Patients with prior COVID may be twice as likely to have unhealthy endothelial cells that line the inside of the heart and blood vessels, according to newly published research from Houston Methodist. This finding offers a new clue in understanding COVID-19’s impact on cardiovascular health.
In a new study published today in JACC: Cardiovascular Imaging, Houston Methodist researchers examined the coronary microvasculature health of 393 patients with prior COVID-19 infection who had lingering symptoms. This is the first published study linking reduced blood flow in the body and COVID-19.
Using a widely available imaging tool, called positron emission tomography (PET), researchers found a 20% decrease in the ability of coronary arteries to dilate, a condition known as microvascular dysfunction. They also found that patients with prior COVID-19 infection were more likely to have reduced myocardial flow reserve—and changes in the resting and stress blood flow—which is a marker for poor prognosis and is associated with a higher risk of adverse cardiovascular events.
“We were surprised with the consistency of reduced blood flow in post COVID patients within the study,” said corresponding author Mouaz Al-Mallah, M.D., director of cardiovascular PET at Houston Methodist DeBakey Heart and Vascular Center, and president elect of the American Society of Nuclear Cardiology. “The findings bring new questions, but also help guide us toward further studying blood flow in COVID-19 patients with persistent symptoms.”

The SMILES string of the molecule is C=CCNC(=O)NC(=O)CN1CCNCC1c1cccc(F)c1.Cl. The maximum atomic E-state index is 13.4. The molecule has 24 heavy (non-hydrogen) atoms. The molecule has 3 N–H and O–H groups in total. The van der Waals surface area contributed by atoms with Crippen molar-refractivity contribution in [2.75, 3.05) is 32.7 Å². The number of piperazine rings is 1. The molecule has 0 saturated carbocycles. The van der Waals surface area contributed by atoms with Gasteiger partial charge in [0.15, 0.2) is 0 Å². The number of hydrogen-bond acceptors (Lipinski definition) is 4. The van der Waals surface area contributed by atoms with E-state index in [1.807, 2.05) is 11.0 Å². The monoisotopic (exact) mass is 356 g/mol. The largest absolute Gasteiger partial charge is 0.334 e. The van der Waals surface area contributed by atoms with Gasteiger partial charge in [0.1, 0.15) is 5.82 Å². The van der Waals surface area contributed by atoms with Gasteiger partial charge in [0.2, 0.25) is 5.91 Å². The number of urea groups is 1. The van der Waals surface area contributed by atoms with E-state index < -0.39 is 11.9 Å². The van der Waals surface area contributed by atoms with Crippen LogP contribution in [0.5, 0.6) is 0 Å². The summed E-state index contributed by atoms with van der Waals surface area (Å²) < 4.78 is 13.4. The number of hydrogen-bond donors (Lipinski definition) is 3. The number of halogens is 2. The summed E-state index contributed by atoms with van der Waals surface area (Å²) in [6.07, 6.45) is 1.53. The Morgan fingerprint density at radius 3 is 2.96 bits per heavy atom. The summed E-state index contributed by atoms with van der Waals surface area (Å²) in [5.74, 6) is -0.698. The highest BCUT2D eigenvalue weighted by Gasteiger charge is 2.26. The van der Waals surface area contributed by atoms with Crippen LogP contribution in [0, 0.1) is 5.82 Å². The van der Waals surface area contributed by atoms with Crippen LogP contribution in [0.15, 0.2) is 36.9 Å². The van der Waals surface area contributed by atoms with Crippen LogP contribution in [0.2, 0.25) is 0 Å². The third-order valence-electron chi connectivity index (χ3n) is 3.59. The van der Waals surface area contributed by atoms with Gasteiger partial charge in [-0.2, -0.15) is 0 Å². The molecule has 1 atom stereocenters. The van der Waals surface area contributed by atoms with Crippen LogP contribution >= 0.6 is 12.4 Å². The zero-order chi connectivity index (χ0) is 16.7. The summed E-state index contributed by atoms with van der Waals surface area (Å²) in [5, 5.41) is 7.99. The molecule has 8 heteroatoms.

Dysfunction and inflammation of endothelial cells is a well-known sign of acute COVID-19 infection, but little is known about the long-term effects on the heart and vascular system. Earlier in the pandemic, research indicated that COVID-19 could commonly cause myocarditis but that now appears to be a rare effect of this viral infection.
A recent study from the Netherlands found that 1 in 8 people had lingering symptoms post-COVID. As clinicians continue to see patients with symptoms like shortness of breath, palpitations and fatigue after their recovery, the cause of long COVID is mostly unknown.
Further studies are needed to document the magnitude of microvascular dysfunction and to identify strategies for appropriate early diagnosis and management. For instance, reduced myocardial flow reserve can be used to determine a patient’s risk when presenting with symptoms of coronary artery disease over and above the established risk factors, which can become quite relevant in dealing with long COVID.
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